Sam Phillips of Sun Records was indeed the right guy to approach, and in the fall of 1954 Carl recorded his first single, "Movie Magg," a song he'd come up with several years before (about a girl he'd like to take to the picture show, if not for 'that doggone man and that double barrel behind the door that waits for Carl'). Released on Flip, another label Phillips owned, the song received enough exposure in the south for him to join Elvis on a couple of performance dates (another soon-to-be star Sun act, Johnny Cash and the Tennessee Two, was added shortly afterwards). Phillips switched Perkins to the Sun label for his second single, "Gone, Gone, Gone," planning to give him a bigger push, just as Elvis was leaving for greener pastures and much greater fame with RCA Victor.

Perkins has said the inspiration for "Blue Suede Shoes" came when he witnessed some guy berating a woman for stepping on his suede shoes (were they really blue, though?) and that image remains in the subconsciousness of pop culture. The record was the first million seller on Sun and speculation is that it could have been even bigger, perhaps hitting number one, had Carl and his brothers not been in an auto accident en route to New York for an appearance on NBC's Perry Como Show, delaying the opportunity to further expose the song.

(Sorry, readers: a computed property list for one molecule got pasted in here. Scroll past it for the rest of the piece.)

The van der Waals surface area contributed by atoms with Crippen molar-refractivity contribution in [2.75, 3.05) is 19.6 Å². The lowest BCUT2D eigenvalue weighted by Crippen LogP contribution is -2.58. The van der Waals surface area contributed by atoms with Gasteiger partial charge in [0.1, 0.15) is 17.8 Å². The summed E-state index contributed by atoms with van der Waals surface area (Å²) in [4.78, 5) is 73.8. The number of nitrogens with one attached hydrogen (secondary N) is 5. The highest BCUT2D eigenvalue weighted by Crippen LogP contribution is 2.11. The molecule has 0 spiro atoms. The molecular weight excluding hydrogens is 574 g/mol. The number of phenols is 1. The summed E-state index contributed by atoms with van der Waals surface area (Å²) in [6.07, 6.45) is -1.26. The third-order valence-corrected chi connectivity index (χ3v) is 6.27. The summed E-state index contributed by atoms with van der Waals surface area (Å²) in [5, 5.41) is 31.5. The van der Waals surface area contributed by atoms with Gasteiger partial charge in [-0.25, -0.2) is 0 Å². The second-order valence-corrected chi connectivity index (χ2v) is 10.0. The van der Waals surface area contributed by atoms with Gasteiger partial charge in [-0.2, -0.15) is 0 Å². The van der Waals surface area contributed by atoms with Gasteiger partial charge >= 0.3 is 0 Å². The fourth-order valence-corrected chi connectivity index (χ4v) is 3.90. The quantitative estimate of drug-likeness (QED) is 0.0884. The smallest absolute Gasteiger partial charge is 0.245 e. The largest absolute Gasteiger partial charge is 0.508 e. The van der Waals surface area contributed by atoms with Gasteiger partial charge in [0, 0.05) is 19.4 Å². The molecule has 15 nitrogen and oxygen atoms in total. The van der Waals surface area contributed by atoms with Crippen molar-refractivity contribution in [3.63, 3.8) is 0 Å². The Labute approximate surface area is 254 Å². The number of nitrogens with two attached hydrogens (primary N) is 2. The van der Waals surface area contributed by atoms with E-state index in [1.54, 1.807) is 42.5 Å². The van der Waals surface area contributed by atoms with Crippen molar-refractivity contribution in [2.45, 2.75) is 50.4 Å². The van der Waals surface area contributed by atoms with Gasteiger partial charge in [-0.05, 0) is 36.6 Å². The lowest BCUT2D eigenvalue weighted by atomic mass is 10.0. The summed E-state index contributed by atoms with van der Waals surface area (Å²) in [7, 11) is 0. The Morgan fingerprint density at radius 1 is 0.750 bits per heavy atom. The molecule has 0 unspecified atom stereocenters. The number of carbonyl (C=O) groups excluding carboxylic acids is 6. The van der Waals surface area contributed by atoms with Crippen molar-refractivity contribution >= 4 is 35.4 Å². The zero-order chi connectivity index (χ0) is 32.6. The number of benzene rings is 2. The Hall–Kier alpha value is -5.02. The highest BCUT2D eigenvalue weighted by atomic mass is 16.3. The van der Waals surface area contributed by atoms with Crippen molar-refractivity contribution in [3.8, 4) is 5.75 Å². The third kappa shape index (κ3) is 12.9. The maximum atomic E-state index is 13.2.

Though he'd seen himself as a country type of artist, Perkins embraced the "rockabilly cat" image, following up his hit with other great singles in 1956. "Boppin' the Blues" celebrated the new blues-and-country sound with a rhythm beat, while "Dixie Fried" came straight from his background in the bars ('rave on, cats, he cried!') - drinkin', fightin' (with razor blades!), rockin' and keeping clear of the cops if possible. He wrote or co-wrote all of his songs at this time, and perhaps it was the graphic detail of the lyrics, based on his own experiences, that kept them from getting wider airplay.

After "Your True Love" in 1957, the records stopped hitting, and in 1958 Carl made the jump to Columbia (which had rejected him a few years earlier) hoping that, like Elvis, he would find greater fame with a larger label. Johnny Cash also moved to Columbia in 1958, leaning toward a more country style, reaping the benefits for many years to come, but Carl stayed on a rockabilly course with "Pink Pedal Pushers," commenting on an ankle-high-pants fashion fad with the hot rock and roll chicks of the time, and in '59, "Pointed Toe Shoes," about a late-'50s footwear trend.

Carl Perkins